MCX – whose member companies process more than US$1 trillion in payments every year – has selected Gemalto to build its mobile wallet
Mobile wallets have been touted for a few years now as the next big thing in online payments. The technology, which turns a mobile phone into a secure digital wallet, is a key part of the wider trend whereby the mobile is rapidly becoming the single most versatile device an individual owns.
One of the newest entrants to this burgeoning market is already one of the biggest. Founded in 2012, Texas-based Merchant Customer Exchange (MCX) is backed by leading merchants such as 76; 7-Eleven; Alon Brands; Bed Bath & Beyond; Best Buy; Brinker International; Circle K; Conoco; CVS/pharmacy; Darden Restaurants; DICK’s Sporting Goods; Dillard’s, Inc.; Dunkin’ Brands; Gap; HMSHost; Hobby Lobby Stores; Hy-Vee; Kohl’s Department Stores; Lowe’s; Meijer; Michaels Stores; Pacific Convenience & Fuels; Phillips 66; Publix Super Markets; QuikTrip Corporation; RaceTrac; Sears Holdings; Sheetz; Shell Oil; Southwest Airlines; Sunoco; Target; Wakefern Food; Wal-Mart; and Wawa. Its owner-members include leaders in the big-box, convenience, drug, fuel, grocery, quick- and full-service dining, specialty retail, and travel categories. These companies collectively operate nearly 90,000 stores and process more than US$1 trillion in payments annually.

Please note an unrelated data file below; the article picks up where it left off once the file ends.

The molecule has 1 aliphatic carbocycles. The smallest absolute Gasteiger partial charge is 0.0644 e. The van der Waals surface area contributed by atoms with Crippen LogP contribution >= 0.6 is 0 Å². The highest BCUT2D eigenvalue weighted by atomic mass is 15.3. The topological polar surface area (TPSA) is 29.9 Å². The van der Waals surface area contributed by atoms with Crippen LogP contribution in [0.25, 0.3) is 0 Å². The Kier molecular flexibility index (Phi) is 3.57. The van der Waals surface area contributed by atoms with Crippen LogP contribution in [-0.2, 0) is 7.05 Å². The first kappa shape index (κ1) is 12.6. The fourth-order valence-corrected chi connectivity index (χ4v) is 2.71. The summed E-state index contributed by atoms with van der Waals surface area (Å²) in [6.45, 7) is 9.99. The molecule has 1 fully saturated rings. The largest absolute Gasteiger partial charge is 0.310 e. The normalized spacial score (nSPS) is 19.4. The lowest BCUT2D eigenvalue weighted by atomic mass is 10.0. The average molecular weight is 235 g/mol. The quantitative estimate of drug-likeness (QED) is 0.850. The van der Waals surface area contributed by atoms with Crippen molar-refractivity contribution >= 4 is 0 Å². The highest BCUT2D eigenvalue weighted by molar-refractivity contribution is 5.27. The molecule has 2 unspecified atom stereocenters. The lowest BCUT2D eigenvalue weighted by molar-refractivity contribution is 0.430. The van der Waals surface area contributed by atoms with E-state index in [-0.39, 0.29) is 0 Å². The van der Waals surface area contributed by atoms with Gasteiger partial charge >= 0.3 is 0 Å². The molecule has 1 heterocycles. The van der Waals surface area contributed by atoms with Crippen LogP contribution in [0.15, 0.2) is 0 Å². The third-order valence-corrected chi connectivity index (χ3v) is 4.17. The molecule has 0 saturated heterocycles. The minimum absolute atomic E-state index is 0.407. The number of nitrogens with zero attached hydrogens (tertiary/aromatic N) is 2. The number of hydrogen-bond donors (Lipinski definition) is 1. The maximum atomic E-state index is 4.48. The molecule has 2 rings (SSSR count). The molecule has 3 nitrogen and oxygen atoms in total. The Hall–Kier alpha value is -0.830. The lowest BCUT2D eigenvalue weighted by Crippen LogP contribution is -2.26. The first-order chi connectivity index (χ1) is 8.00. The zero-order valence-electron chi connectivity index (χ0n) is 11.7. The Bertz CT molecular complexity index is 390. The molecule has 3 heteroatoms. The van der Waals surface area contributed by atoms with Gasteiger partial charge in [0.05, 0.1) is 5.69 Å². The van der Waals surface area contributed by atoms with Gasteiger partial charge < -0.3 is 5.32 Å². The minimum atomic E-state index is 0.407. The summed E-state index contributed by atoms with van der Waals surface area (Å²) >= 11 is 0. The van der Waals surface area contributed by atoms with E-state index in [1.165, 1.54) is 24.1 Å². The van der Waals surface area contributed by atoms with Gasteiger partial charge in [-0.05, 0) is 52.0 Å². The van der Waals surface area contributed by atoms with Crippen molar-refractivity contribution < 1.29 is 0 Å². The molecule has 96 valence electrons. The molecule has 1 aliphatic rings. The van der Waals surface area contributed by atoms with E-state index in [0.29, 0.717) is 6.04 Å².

MCX has chosen Gemalto to build its mobile wallet, which will be primarily barcode- and cloud-based when it launches. MCX will use Gemalto’s mobile-wallet software to create a rich smartphone application, as well as development kits to enable retailers to embed the wallet functionality within their own applications.
Once it is fully deployed, the wallet will be accepted at all MCX member stores. Consumers will have access to a personalized payment experience integrated with merchant offers, promotions, loyalty and location-based services, which they will be able to use at many of the large retailers at which they regularly shop. As this and similar services grow, the sight of consumers tapping or scanning phones on a terminal to pay for goods will soon be commonplace – and lines at checkouts will get shorter.
Last edited on August 06, 2013